The micelle packing parameter equation is utilized to help "predict molecular self-assembly in surfactant solutions": v o a e ℓ o where v o is the surfactant tail volume, ℓ o {\displaystyle \ell

Chamaesipho grebneffi

Chamaesipho grebneffi is the first extinct member of the Notochthamalinae to be described, the oldest chthamaloid barnacle known. This species is a derived Chamaesipho, indicates a considerable antiquity for Chthamaloidea. Three extinct species of Chthamalus from the middle Miocene of the faluns of Touraine, France were described in 2008 by Carriol; the New Zealand species is Oligocene, older. Like the three living species of Chamaesipho, the shell of C. grebneffi begins with 6 plates, fusing at about 2 mm diameter. Freegrown specimens show a stellate basal outline; the scutum is distinctive in tergal margin equal in length to basal margin. In all other Chamaesipho, tergal margin is much shorter than basal; the tergum is not identified. Chamaesipho grebneffi is interpreted, from wear patterns on the shell, to have occupied high littoral positions on shore. Entire assemblage described by Buckeridge indicates shallow agitated waters of several habitat zones. Chamaesipho brunnea Moore. Buckeridge, 1983b: 80.

Chamaesipho grebneffi Buckeridge, 2014: 7. Type locality: late Oligocene, Chatton Formation, Cosy Dell farm, Southland,New Zealand. Known only from this locality. Data related to Chamaesipho grebneffi at Wikispecies

Fibonacci heap

In computer science, a Fibonacci heap is a data structure for priority queue operations, consisting of a collection of heap-ordered trees. It has a better amortized running time than many other priority queue data structures including the binary heap and binomial heap. Michael L. Fredman and Robert E. Tarjan developed Fibonacci heaps in 1984 and published them in a scientific journal in 1987. Fibonacci heaps are named after the Fibonacci numbers, which are used in their running time analysis. For the Fibonacci heap, the find-minimum operation takes constant amortized time; the insert and decrease key operations work in constant amortized time. Deleting an element works in O amortized time, where n is the size of the heap; this means that starting from an empty data structure, any sequence of a insert and decrease key operations and b delete operations would take O worst case time, where n is the maximum heap size. In a binary or binomial heap such a sequence of operations would take O time. A Fibonacci heap is thus better than a binary or binomial heap when b is smaller than a by a non-constant factor.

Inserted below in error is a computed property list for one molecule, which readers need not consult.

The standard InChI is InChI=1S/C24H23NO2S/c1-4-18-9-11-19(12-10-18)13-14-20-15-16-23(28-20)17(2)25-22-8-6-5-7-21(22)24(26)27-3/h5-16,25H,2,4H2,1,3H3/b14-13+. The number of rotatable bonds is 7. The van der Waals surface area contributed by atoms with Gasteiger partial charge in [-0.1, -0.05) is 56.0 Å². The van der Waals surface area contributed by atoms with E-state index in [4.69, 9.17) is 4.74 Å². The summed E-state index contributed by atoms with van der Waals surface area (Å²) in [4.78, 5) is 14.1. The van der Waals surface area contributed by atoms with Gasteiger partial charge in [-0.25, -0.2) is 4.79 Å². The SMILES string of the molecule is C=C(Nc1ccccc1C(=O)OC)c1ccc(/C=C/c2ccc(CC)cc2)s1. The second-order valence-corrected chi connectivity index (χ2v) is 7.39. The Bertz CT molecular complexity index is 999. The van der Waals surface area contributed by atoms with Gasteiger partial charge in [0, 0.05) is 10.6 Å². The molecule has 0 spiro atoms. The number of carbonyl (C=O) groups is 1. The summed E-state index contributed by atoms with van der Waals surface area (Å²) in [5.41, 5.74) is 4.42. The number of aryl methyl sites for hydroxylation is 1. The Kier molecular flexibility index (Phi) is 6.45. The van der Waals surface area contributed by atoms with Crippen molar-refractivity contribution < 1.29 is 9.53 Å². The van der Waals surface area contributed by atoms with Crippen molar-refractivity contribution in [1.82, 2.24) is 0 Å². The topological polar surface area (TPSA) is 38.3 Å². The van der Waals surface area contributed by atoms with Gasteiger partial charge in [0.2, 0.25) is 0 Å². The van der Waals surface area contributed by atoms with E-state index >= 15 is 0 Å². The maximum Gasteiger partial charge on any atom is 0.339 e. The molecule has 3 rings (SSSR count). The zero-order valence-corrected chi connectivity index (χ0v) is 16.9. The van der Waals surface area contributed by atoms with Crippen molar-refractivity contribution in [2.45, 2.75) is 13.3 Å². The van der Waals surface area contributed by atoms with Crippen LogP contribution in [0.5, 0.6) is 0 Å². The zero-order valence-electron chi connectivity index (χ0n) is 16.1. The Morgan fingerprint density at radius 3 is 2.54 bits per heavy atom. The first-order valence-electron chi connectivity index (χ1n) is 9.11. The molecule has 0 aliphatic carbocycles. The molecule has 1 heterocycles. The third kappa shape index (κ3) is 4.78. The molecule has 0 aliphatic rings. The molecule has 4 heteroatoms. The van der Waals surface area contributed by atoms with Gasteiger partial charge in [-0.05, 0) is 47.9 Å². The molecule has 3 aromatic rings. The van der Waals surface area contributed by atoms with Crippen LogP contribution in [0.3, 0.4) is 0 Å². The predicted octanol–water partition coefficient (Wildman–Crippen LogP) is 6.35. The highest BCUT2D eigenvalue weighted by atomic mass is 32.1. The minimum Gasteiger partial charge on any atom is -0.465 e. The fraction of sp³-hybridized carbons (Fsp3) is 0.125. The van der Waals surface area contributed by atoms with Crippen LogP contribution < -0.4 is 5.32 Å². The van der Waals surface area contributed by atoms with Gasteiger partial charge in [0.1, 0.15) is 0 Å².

It is possible to merge two Fibonacci heaps in constant amortized time, improving on the logarithmic merge time of a binomial heap, improving on binary heaps which cannot handle merges efficiently. Using Fibonacci heaps for priority queues improves the asymptotic running time of important algorithms, such as Dijkstra's algorithm for computing the shortest path between two nodes in a graph, compared to the same algorithm using other slower priority queue data structures. A Fibonacci heap is a collection of trees satisfying the minimum-heap property, that is, the key of a child is always greater than or equal to the key of the parent; this implies. Compared with binomial heaps, the structure of a Fibonacci heap is more flexible; the trees do not have a prescribed shape and in the extreme case the heap can have every element in a separate tree. This flexibility allows some operations to be executed in a lazy manner, postponing the work for operations. For example, merging heaps is done by concatenating the two lists of trees, operation decrease key sometimes cuts a node from its parent and forms a new tree.

However, at some point order needs to be introduced to the heap to achieve the desired running time. In particular, degrees of nodes are kept quite low: every node has degree at most O and the size of a subtree rooted in a node of degree k is at least Fk+2, where Fk is the kth Fibonacci number; this is achieved by the rule. When a second child is cut, the node itself needs to be cut from its parent and becomes the root of a new tree; the number of trees is decreased in the operation delete minimum. As a result of a relaxed structure, some operations can take a long time while others are done quickly. For the amortized running time analysis we use the potential method, in that we pretend that fast operations take a little bit longer than they do; this additional time is later combined and subtracted from the actual running time of slow operations. The amount of time saved for use is measured at any given moment by a potential function; the potential of a Fibonacci heap is given by Potential = t + 2mwhere t is the number of trees in the Fibonacci heap, m is the number of marked nodes.